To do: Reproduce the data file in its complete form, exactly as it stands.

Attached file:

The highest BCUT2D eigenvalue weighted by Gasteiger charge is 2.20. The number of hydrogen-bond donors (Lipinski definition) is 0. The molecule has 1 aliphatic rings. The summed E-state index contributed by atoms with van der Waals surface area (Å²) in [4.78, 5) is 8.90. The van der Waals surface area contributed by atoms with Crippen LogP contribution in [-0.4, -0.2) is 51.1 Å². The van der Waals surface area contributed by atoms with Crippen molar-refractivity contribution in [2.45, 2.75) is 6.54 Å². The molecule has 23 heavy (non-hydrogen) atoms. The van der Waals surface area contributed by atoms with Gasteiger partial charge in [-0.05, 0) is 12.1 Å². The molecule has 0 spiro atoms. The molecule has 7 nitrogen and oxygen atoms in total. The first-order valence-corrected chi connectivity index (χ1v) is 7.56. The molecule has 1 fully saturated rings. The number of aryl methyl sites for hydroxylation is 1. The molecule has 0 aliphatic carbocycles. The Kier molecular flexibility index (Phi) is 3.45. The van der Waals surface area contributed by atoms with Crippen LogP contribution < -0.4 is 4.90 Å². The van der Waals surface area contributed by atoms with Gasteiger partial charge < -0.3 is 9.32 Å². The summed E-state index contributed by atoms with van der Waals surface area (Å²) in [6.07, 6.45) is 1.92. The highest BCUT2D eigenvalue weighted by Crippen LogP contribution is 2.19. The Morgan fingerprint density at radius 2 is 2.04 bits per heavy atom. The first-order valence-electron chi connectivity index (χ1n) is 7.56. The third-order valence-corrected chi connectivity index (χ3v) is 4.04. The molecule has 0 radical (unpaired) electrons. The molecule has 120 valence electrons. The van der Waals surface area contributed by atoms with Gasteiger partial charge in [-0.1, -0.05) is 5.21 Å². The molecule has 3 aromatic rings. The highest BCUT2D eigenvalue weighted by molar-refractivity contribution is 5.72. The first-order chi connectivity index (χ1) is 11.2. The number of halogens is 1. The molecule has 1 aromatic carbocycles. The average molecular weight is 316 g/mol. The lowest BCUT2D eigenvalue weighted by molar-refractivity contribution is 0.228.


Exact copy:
The highest BCUT2D eigenvalue weighted by Gasteiger charge is 2.20. The number of hydrogen-bond donors (Lipinski definition) is 0. The molecule has 1 aliphatic rings. The summed E-state index contributed by atoms with van der Waals surface area (Å²) in [4.78, 5) is 8.90. The van der Waals surface area contributed by atoms with Crippen LogP contribution in [-0.4, -0.2) is 51.1 Å². The van der Waals surface area contributed by atoms with Crippen molar-refractivity contribution in [2.45, 2.75) is 6.54 Å². The molecule has 23 heavy (non-hydrogen) atoms. The van der Waals surface area contributed by atoms with Gasteiger partial charge in [-0.05, 0) is 12.1 Å². The molecule has 0 spiro atoms. The molecule has 7 nitrogen and oxygen atoms in total. The first-order valence-corrected chi connectivity index (χ1v) is 7.56. The molecule has 1 fully saturated rings. The number of aryl methyl sites for hydroxylation is 1. The molecule has 0 aliphatic carbocycles. The Kier molecular flexibility index (Phi) is 3.45. The van der Waals surface area contributed by atoms with Crippen LogP contribution < -0.4 is 4.90 Å². The van der Waals surface area contributed by atoms with Gasteiger partial charge < -0.3 is 9.32 Å². The summed E-state index contributed by atoms with van der Waals surface area (Å²) in [6.07, 6.45) is 1.92. The highest BCUT2D eigenvalue weighted by Crippen LogP contribution is 2.19. The Morgan fingerprint density at radius 2 is 2.04 bits per heavy atom. The first-order valence-electron chi connectivity index (χ1n) is 7.56. The third-order valence-corrected chi connectivity index (χ3v) is 4.04. The molecule has 0 radical (unpaired) electrons. The molecule has 120 valence electrons. The van der Waals surface area contributed by atoms with Gasteiger partial charge in [-0.1, -0.05) is 5.21 Å². The molecule has 3 aromatic rings. The highest BCUT2D eigenvalue weighted by molar-refractivity contribution is 5.72. The first-order chi connectivity index (χ1) is 11.2. The number of halogens is 1. The molecule has 1 aromatic carbocycles. The average molecular weight is 316 g/mol. The lowest BCUT2D eigenvalue weighted by molar-refractivity contribution is 0.228.